Bah Humbug! brings the spirit of Christmas to SFU Woodward's

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Bah Humbug! | SFU Woodward’s, Full Circle First Nations Performance, and Vancouver Moving Theatre | SFU Goldcorg Centre for the Arts, Fei and Milton Wong Experimental Theatre | December 7 – 16, 2017

This locally-sourced version of A Christmas Carol features First Nations and local East Vancouver performers, an East Vancouver setting, and a rousing soundtrack that adds more depth and meaning to this story of community spirit and goodwill.

Projections of beautiful artwork by Richard Tetrault provided a beautiful backdrop to the proceedings, and Jim Byrnes sat on his high chair centre stage as Ebenezer Scrooge. The crutch and the raven are important symbols in this retelling. The crutch is a beautifully carved wooden piece of art that is treated with great respect and serves as a symbol of dependence on others. The raven, the eternal trickster, crows to announce the arrival of each spirit.

Many local issues are brought into the story, including the increasing homeless population, refugee struggles, and the fentanyl crisis. Scrooge is a Vancouver developer and pawn shop owner who doesn’t care if the city has a huge homeless problem. “Are there no prisons?” he says. He treats his clerk, Bob Cratchit, terribly and threatens him often saying things like, “I could have hired a temporary foreign worker.”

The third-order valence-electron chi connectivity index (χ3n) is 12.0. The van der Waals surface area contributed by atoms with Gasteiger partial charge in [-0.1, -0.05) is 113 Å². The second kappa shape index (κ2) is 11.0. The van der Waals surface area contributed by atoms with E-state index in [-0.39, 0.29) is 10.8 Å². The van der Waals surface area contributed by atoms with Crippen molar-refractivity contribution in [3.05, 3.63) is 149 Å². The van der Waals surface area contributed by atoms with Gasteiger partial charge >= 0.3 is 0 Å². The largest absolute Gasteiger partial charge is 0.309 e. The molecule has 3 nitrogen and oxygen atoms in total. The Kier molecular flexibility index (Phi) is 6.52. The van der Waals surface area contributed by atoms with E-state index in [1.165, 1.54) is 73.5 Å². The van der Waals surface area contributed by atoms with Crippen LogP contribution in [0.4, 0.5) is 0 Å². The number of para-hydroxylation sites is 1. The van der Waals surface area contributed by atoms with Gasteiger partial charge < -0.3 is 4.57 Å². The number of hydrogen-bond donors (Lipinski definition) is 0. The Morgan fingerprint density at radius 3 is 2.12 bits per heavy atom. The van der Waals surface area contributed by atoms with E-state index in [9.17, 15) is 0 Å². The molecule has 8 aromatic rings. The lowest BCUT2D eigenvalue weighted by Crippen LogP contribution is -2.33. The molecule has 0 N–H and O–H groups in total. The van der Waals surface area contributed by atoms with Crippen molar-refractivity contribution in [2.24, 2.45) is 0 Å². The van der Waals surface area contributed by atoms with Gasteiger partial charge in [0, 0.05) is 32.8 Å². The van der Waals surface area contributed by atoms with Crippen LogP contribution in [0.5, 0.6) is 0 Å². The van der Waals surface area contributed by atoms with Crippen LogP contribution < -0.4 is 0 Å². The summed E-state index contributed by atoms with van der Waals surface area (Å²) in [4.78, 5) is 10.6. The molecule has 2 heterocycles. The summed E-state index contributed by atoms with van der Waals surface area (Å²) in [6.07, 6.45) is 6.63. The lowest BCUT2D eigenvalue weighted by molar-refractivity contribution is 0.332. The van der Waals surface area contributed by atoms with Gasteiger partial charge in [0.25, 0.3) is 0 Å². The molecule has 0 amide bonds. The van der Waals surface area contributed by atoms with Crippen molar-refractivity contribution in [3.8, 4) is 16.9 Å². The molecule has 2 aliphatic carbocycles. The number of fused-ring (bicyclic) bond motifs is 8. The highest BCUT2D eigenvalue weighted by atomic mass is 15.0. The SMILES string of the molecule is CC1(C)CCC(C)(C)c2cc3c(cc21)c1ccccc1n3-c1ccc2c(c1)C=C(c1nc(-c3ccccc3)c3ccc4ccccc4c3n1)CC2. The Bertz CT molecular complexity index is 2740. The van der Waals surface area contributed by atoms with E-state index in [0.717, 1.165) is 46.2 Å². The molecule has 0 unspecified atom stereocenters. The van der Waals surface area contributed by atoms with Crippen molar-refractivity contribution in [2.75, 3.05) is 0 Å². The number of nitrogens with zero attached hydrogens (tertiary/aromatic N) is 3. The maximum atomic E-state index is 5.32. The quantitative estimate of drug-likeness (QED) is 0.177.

Scrooge goes through the usual transformation as he is visited by each spirit of Christmas past, present, and yet to come. His fiancée leaves him due to his obsession with money, and he witnesses his poorly-attended funeral. After he comes to his senses, he sends a large turkey from Save-On Meats to the Cratchit family and raises Bob’s salary.

What makes this production so moving is the music. With songs like Trent Reznor’s “Hurt,” “Sorry Seems to be the Hardest Word” by Elton John and Bernie Taupin, and “Dust in the Wind” by Kerry Livgren, it’s a cathartic journey as we witness Scrooge’s redemption and feel compelled to be kinder, more generous, and embrace the Christmas spirit.  

The Saint James Academy Youth Choir makes a few appearances, singing a beautiful “Carol of the Bells” and joining in the finale of “Reach Out and Touch (Somebody’s Hand).” This final song summed up the show’s message of connecting with neighbours and caring about our community. As they sang, the performers came into the audience to reach out and touch our hands. Sometimes a simple gesture has the greatest impact.    

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